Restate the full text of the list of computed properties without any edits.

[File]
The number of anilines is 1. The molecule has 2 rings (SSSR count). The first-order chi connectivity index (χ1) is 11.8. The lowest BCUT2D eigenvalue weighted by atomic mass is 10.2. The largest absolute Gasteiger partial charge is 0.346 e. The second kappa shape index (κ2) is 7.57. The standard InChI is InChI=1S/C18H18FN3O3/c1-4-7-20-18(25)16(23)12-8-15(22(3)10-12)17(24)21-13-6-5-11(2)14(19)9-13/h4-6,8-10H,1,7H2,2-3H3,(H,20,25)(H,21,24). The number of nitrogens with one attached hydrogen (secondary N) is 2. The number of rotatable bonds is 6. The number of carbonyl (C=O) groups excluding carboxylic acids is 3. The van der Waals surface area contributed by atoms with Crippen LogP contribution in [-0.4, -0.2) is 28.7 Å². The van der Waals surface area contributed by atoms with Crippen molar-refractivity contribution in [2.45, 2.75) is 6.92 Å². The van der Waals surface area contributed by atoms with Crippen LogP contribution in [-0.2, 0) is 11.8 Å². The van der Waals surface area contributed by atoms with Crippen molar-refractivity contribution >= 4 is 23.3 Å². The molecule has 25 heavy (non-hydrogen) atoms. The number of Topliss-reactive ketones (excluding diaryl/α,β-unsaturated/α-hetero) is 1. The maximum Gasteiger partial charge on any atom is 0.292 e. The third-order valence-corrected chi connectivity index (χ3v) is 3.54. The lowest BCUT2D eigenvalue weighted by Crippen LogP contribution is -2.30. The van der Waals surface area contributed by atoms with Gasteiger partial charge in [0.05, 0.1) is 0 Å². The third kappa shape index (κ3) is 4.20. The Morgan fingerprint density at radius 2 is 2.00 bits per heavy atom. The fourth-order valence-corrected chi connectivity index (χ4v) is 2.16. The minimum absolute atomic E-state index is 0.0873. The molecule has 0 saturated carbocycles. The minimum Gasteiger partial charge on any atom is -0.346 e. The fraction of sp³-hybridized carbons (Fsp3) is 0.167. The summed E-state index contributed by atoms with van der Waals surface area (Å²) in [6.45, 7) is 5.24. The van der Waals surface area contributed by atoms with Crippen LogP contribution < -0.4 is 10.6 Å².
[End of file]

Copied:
The number of anilines is 1. The molecule has 2 rings (SSSR count). The first-order chi connectivity index (χ1) is 11.8. The lowest BCUT2D eigenvalue weighted by atomic mass is 10.2. The largest absolute Gasteiger partial charge is 0.346 e. The second kappa shape index (κ2) is 7.57. The standard InChI is InChI=1S/C18H18FN3O3/c1-4-7-20-18(25)16(23)12-8-15(22(3)10-12)17(24)21-13-6-5-11(2)14(19)9-13/h4-6,8-10H,1,7H2,2-3H3,(H,20,25)(H,21,24). The number of nitrogens with one attached hydrogen (secondary N) is 2. The number of rotatable bonds is 6. The number of carbonyl (C=O) groups excluding carboxylic acids is 3. The van der Waals surface area contributed by atoms with Crippen LogP contribution in [-0.4, -0.2) is 28.7 Å². The van der Waals surface area contributed by atoms with Crippen molar-refractivity contribution in [2.45, 2.75) is 6.92 Å². The van der Waals surface area contributed by atoms with Crippen LogP contribution in [-0.2, 0) is 11.8 Å². The van der Waals surface area contributed by atoms with Crippen molar-refractivity contribution >= 4 is 23.3 Å². The molecule has 25 heavy (non-hydrogen) atoms. The number of Topliss-reactive ketones (excluding diaryl/α,β-unsaturated/α-hetero) is 1. The maximum Gasteiger partial charge on any atom is 0.292 e. The third-order valence-corrected chi connectivity index (χ3v) is 3.54. The lowest BCUT2D eigenvalue weighted by Crippen LogP contribution is -2.30. The van der Waals surface area contributed by atoms with Gasteiger partial charge in [0.05, 0.1) is 0 Å². The third kappa shape index (κ3) is 4.20. The Morgan fingerprint density at radius 2 is 2.00 bits per heavy atom. The fourth-order valence-corrected chi connectivity index (χ4v) is 2.16. The minimum absolute atomic E-state index is 0.0873. The molecule has 0 saturated carbocycles. The minimum Gasteiger partial charge on any atom is -0.346 e. The fraction of sp³-hybridized carbons (Fsp3) is 0.167. The summed E-state index contributed by atoms with van der Waals surface area (Å²) in [6.45, 7) is 5.24. The van der Waals surface area contributed by atoms with Crippen LogP contribution < -0.4 is 10.6 Å².